Snow told us about a “magic question” she makes a habit of asking her staff: “How can I help you right now?” Asking this has empowered her team to evaluate and uncover issues she would otherwise have not known about. “It’s a great time to stop the bus and take a step back. From there a business owner can help empower an employee to evaluate the root cause of an issue and come up with a system to catch it from occurring again. Thanks in part to this approach, Darn Good Yarn’s revenue jumped by 170 percent in 45 days this year.
Michael Branco, the CEO of Fireminds, a software development and IT shop, underscored the importance of trusting staff with the most critical aspect of a business: The relationship with customers. “The success of our business is dependent on our staff,” Branco said. “It may sound cliché but great staff and great customer care are the key to success.”
“Quality people keep a company alive,” Chris Huntley, the founder of Huntley Wealth & Insurance Services, a small, independent life insurance agency, told us. “Without their talents we would cease to exist. So I cannot emphasize enough how important it is to create an environment of mutual trust and respect.”
Invest in people and processes.
Once you have the right people in place, and you have entrusted them with their missions, you need one more piece: Process.
Even the most talented people get frustrated if they have to solve the same problem over and over. And well-defined processes are the key to growth, because they make it easier to get new contributors on board and up to speed.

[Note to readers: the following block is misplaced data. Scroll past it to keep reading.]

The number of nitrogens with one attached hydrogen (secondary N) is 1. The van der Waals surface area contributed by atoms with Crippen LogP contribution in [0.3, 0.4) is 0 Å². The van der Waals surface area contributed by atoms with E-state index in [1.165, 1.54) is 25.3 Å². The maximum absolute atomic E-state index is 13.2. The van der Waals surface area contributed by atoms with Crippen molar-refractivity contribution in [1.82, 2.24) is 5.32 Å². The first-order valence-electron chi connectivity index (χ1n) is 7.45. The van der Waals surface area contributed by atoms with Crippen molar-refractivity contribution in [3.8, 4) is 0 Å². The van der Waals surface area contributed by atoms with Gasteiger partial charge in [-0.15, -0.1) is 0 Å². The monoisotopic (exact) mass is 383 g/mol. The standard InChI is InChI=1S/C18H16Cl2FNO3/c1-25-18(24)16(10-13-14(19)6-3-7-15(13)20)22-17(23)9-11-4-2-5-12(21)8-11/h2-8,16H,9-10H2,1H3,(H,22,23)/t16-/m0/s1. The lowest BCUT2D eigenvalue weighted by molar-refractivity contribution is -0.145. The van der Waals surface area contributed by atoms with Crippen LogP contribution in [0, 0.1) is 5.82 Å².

Nate Ginsburg, the founder of Onset Interactive, an ecommerce and manufacturing business, said that nailing down processes was essential to maintaining growth once the company gained traction. “Once we started to get some traction, in order to continue to grow it has been essential to get processes down to manage our main business tasks. After the processes are in place, filling the roles to manage those processes has allowed us to continue to grow and grow faster,” he said.
Cardew, of Pixc, echoed these sentiments, speaking from the experience of someone who didn’t get on the “process” bandwagon quite as quickly. “I wish someone told me about all the tools and processes that I should be mapping and using along the way,” Cardew said. “It would have saved a lot of time.”
And for Fireminds’ Branco, focusing on metrics is what helps him manage his business successfully. Branco constantly reviews the sales pipeline, monitors the profitability of each ongoing project, and tracks a few key performance indicators (KPIs) such as customer call response times and customer satisfaction ratings.
Bring it all together.
When you’re starting a business, it takes a while to figure out what combination of products and services, what pricing, and what processes will work best.
Ginsburg told us that identifying what works and acting on it quickly was essential. “When you find something that works, move as fast as you can to blow it up as much as possible. Business can change quick,” Ginsburg said.
And don’t forget about the big picture.
“Think about how you, as a business owner, want to impact the world,” said Darn Good Yarn’s Snow, who has made it her mission to create opportunities for other people and small businesses within her supply chain. “A small business is an amazing way to serve and leave an impact on the world you live in.”